I encourage you to clone the Github repository and try to run the example test on your own! Make sure to get a CrossBrowserTesting trial license so you can try different browsers. You can also try to write new tests of your own. All instructions are in the README. Have fun with it!

The Q&A

After the tutorial, we took questions from the audience. Here are answers to the top questions:

How can we automate UI interactions for CAPTCHA?

CAPTCHA is a feature many websites use to determine whether or not a user is human. Most CAPTCHAs require the user to read obscured text from an image, but there are other variations. By their very nature, CAPTCHAs are designed to thwart UI automation.

When someone asked this question during the webinar, I didn’t have an answer, so I did some research afterwards. Unfortunately, it looks like there’s no easy solution. The best workarounds involve driving apps through their APIs to avoid CAPTCHAs. I also saw some services that offer to solve CAPTCHAs.

Are there any standard Page Object Pattern implementations in Python?

Not really. Mozilla maintains the PyPOM project, but I personally haven’t used it. I like to keep my page objects pretty simple, as shown in the tutorial. I also recommend the Screenplay Pattern, which handles concerns better as test automation solutions grow larger. I’m actually working on a Pythonic implementation of the Screenplay Pattern that I hope to release soon!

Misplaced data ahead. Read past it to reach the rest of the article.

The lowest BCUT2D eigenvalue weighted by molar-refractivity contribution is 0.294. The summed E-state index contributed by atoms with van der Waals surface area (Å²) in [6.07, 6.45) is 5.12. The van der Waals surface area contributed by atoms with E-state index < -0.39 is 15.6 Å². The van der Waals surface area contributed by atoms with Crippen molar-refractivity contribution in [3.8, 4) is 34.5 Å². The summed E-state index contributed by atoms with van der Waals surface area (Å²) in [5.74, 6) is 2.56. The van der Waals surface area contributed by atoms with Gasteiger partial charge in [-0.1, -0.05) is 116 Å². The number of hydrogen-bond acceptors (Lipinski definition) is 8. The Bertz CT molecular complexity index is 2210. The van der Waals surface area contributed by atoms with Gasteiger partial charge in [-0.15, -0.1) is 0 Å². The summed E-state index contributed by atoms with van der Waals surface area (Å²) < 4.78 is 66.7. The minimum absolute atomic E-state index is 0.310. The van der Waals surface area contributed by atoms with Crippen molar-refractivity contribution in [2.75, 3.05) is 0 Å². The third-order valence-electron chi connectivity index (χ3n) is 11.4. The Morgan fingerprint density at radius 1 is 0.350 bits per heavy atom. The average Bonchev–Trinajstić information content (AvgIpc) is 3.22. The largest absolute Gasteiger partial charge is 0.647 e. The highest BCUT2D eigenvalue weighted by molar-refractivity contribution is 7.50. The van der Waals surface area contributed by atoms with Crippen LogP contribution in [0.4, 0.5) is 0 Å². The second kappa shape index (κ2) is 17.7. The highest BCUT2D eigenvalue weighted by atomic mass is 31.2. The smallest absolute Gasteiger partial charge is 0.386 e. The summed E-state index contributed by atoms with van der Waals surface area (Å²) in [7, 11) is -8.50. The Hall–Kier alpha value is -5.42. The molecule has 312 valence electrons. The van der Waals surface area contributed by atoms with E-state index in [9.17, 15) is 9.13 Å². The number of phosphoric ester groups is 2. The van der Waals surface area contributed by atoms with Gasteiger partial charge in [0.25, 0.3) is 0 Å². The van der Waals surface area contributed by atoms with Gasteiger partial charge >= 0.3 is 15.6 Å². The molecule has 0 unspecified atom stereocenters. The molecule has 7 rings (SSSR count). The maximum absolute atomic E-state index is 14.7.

How can I run Python tests that use Selenium WebDriver and pytest from Jenkins?

Any major Continuous Integration tool like Jenkins can easily run Web UI tests in any major language. First, make sure the nodes are properly configured to run the tests – they’ll need Python with the appropriate packages. If you plan to use local browsers, make sure the nodes have the browsers and WebDriver executables properly installed. If you plan to use remote browsers (like with CrossBrowserTesting), make sure your CI environment can call out to the remote service. Test jobs can simply call pytest from the command line to launch the tests. I also recommend the “JUnit” pytest option to generate a JUnit-style XML test report because most CI tools require that format for displaying and tracking test results.

How can I combine API and database testing with Web UI testing?

One way to handle API and database testing is to write integration tests separate from Web UI tests. You can still use pytest, but you’d use a library like requests for APIs and SQLAlchemy for databases.

Another approach is to write “hybrid” tests that use APIs and database calls to help Web UI testing. Browsers are notoriously slow compared to direct back-end calls. For example, database calls could pre-populate data so that, upon login, the website already displays stuff to test. Hybrid tests can make tests much faster and much safer.

How can we test mobile apps and browsers using Python?

Even though our tutorial covered desktop-based browser UI interactions, the strategy for testing mobile apps and browsers is the same. Mobile tests need Appium, which is like a special version of WebDriver for mobile features. The Page Object Pattern (or Screenplay Pattern) still applies. CrossBrowserTesting provides mobile platforms, too!